If you check your luggage, Amtrak’s liability is limited to $50 per bag. If you check it as a parcel, it’s limited to $100 per bag. Amtrak also disclaims liability for any special items carried onboard, or any bicycles accepted in the baggage area not packed within a bicycle box.
Just like the cruise line, you can declare additional valuation, up to $2,500, upon payment of the applicable charge. As a practical matter, few passengers do.
Hotel. If you check your luggage with a bellman, and it’s lost, your hotel’s liability is spelled out in the State’s innkeeper laws. Those tend to favor the hotel, and limit the damages you can claim.
For example, California state laws say that in no case should a hotel owner’s liability exceed $1,000 in total. The amount of damages shouldn’t exceed $500 for each trunk, $250 for each valise or traveling bag and its contents, $250 for each box, bundle, or package and its
contents, and $250 for all other personal property of any kind, unless the innkeeper consents in writing to assume a greater liability. As a practical matter, your damage claim will probably be forwarded to the hotel’s insurance company for processing, and you may be asked for original receipts of all the items you’re claiming. This may make it difficult, if not impossible, to make a successful claim.
Yes. If your airline or cruise line is prone to losing your luggage, you can track it yourself. That’s the idea behind a service like Trakdot, a small device that accompanies your luggage and sends you a text message when it arrives at your destination. Another service called iTrak, billed as a “global lost and found,” will also call or email your bag’s location. No more asking the airline where your luggage is — now you’ll know.
Lost baggage is surprisingly common. For every flight, there’s usually one or two bags that are misplaced. Fortunately, most of those bags are eventually found. Luggage loss statistics for cruise lines or trains are not reported to the government, but they are generally not as common, and hopefully, they won’t happen to you.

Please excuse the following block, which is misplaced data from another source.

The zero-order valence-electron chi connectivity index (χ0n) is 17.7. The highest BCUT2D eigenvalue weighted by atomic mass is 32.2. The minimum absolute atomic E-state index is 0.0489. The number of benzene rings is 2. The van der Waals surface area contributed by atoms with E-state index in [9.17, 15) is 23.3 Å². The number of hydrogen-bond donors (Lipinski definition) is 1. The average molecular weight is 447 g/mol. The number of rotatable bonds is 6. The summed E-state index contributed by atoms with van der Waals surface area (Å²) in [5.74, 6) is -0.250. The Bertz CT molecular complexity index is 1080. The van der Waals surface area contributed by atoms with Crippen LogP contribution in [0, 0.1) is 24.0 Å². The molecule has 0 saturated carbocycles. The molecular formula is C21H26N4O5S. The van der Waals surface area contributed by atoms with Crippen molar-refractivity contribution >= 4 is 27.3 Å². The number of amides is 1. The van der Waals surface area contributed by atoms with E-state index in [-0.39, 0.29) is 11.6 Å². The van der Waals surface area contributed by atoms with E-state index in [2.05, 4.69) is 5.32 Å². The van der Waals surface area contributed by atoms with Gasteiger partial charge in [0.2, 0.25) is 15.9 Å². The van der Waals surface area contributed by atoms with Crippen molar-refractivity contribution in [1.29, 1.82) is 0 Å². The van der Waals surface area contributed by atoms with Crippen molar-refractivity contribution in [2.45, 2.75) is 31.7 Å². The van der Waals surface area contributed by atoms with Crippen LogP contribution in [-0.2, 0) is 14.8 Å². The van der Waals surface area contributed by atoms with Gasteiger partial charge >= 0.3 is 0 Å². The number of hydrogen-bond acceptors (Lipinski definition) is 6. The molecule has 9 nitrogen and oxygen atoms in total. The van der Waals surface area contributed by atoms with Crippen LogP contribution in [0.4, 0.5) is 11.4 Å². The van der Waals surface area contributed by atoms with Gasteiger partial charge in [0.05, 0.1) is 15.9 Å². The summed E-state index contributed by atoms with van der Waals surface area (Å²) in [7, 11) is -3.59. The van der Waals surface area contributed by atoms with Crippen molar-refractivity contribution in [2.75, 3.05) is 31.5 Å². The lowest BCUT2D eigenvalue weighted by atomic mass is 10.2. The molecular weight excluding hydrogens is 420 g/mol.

Look around. If you’re at a luggage carousel, or at a train station, have a look around. Sometimes, luggage arrives early, and is placed next to the carousel or in a holding area. It’s possible the bag is not lost, after all.
File a claim. The sooner you let the airline, rail operator, cruise line, or hotel know of your loss, the sooner they can find it. Airlines have standard forms you’ll be asked to fill out. A hotel might not. Get something in writing that documents your loss. If necessary, call the police, and fill out a report.
Ask for an allowance. You should be able to get a stipend to buy toiletries and clothes while they look for your belongings. Although this isn’t written into any contracts, it is generally a policy to take care of passengers whose belongings have been lost. Note: You should always ask for specifics. Should you save receipts? Will they simply give you a gift card? Is there a limit to the stipend? (There almost always is.)
Be patient. It can take weeks, and sometimes months, to recover lost luggage. Sometimes it’s lost forever. Good thing you didn’t check anything valuable, otherwise you’d have a situation on your hands!
Unfortunately, the process of claiming lost luggage — indeed, of even trying to track down lost luggage — is as opaque as any I’ve ever seen in the travel industry. Once you’ve filed a claim, you may receive a receipt with a phone number for a “luggage services” department which either never picks up, or only offers automated information. You could be forgiven for thinking no one cares. If the bag is lost, the company may ask for receipts, which you probably don’t have.
✓ Unless your bag is found quickly, it can take weeks — even months — to process your claim. Be patient.
✓ The company will always pay the minimum it must under its rules or applicable law. Your appeal should be in writing, and it should follow the same steps as I outlined in the dispute resolution chapter.
✓ Don’t let the company leave you with the impression that it cares about your loss. For most travel companies, luggage loss, and the resulting claims, are a cost of doing business. The technology exists to almost completely eliminate lost luggage, but it’s cheaper to just keep losing your personal belongings, at least for now.